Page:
Not as high as expectedThe rising Mississippi River shouldn't cause more than some minor flooding in Red Wing's riverside parks, according to the most recent prediction released Friday by the National Weather Service.
The rising Mississippi River shouldn't cause more than some minor flooding in Red Wing's riverside parks, according to the most recent prediction released Friday by the National Weather Service.
Water from last week's heavy rain showers is expected to raise the river up to 13.7 feet in Red Wing by Tuesday; flood stage is 14 feet.
"Fortunately for Red Wing, it won't be going as high as we expected," said Diane Cooper, a NWS Hydrologist.
That level will be enough to flood Levee Road and parts of Bay Point, Levee and Colvill Parks, Red Wing Public Works director Rick Moskwa said. City employees already have placed sandbags around some park buildings as a pre-cautionary measure.
"Staff will monitor the situation closely," he said.
Levee Road near Bay Point Park was barricaded Friday as floodwaters rose over the roadway. Moskwa said that likely will be the only city street affected by flooding.
Flood projections varied elsewhere along the river. In St. Paul, the NWS predicts major flooding that could come close to placing parts of Harriet Island under water.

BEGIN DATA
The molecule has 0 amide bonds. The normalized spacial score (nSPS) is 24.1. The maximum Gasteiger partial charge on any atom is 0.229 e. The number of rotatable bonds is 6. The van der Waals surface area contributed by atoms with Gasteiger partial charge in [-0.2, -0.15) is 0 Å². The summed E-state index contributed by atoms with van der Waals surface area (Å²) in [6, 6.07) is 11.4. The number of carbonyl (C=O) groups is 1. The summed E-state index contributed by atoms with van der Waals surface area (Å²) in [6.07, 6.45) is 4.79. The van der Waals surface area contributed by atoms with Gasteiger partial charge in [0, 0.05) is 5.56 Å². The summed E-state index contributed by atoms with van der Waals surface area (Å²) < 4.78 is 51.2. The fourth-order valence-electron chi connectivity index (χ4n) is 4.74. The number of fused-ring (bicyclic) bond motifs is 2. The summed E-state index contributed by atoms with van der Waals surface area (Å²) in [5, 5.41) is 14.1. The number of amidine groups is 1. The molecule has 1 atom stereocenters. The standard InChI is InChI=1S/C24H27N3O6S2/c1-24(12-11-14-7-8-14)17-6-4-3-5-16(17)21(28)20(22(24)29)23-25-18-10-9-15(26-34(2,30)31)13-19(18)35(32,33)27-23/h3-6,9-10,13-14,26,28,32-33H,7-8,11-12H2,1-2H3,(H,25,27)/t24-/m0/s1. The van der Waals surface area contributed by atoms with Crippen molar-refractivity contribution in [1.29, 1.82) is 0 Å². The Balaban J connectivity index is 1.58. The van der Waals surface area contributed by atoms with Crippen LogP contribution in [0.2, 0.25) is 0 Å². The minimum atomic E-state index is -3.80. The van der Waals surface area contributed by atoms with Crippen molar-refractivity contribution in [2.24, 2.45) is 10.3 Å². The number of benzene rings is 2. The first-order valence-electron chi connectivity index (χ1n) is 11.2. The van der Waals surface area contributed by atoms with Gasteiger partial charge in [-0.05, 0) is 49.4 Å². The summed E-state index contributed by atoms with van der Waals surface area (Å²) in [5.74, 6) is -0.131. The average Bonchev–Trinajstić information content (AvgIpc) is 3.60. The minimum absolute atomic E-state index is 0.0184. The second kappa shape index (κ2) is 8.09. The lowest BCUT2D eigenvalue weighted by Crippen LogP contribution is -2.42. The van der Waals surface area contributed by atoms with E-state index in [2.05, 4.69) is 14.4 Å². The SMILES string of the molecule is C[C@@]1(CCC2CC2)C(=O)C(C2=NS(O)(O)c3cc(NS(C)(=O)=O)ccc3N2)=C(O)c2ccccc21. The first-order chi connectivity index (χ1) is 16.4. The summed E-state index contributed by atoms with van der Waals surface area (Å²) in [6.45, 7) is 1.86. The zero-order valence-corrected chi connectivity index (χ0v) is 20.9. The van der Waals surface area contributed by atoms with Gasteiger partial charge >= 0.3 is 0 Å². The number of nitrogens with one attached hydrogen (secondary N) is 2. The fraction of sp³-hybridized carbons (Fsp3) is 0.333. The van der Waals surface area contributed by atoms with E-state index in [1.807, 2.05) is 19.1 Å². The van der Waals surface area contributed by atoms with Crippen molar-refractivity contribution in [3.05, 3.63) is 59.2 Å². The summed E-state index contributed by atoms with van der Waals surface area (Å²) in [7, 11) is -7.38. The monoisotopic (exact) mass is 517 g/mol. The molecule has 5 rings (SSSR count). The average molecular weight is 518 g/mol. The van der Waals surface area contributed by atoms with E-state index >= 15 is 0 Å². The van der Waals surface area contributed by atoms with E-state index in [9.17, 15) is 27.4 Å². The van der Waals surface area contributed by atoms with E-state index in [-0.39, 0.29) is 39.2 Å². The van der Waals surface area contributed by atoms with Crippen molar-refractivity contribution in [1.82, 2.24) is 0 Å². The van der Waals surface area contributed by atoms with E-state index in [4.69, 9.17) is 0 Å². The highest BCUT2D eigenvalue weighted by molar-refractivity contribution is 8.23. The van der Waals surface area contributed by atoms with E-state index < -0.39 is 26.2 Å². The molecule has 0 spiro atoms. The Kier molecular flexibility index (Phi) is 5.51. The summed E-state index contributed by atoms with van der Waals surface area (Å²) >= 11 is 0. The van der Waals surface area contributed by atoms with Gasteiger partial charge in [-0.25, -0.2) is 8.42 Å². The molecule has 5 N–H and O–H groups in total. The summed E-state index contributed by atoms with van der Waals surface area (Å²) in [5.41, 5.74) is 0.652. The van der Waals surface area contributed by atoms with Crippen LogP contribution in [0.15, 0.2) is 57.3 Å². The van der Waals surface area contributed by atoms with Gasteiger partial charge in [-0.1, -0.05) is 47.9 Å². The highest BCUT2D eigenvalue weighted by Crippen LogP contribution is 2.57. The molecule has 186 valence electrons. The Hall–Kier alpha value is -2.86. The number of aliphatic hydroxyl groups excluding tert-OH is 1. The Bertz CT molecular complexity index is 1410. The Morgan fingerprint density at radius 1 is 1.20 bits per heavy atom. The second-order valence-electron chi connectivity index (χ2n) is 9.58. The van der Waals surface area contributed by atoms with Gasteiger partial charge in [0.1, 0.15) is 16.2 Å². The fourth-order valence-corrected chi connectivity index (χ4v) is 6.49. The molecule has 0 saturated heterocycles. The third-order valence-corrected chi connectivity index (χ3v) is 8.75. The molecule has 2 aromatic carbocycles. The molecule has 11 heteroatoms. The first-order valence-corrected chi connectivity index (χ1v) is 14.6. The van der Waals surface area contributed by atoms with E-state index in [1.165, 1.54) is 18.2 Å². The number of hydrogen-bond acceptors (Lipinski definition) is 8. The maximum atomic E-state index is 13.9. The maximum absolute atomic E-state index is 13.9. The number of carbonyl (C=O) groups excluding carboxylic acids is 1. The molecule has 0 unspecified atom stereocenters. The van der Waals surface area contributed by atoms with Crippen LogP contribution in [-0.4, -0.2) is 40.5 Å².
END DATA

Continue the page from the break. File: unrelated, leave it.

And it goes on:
Wabasha, which faced minor flooding early this week, should see waters slide slowly beneath flood stage by late next week.
So why do such disparities exist between communities along the same river?
Cooper said it comes down to two things: volume and development.
Tributaries that feed into the Mississippi - such as the Cannon River or the St. Croix River -- impact the volume of water directly downstream. It's why Wabasha, which sits directly downstream from the Chippewa River, faced flooding this week while Lake City to the north was spared.
The other factor is where communities are built, Cooper said. Communities built higher above the river have a higher flood stage.
"They can handle a lot more water and not have any impact," she said.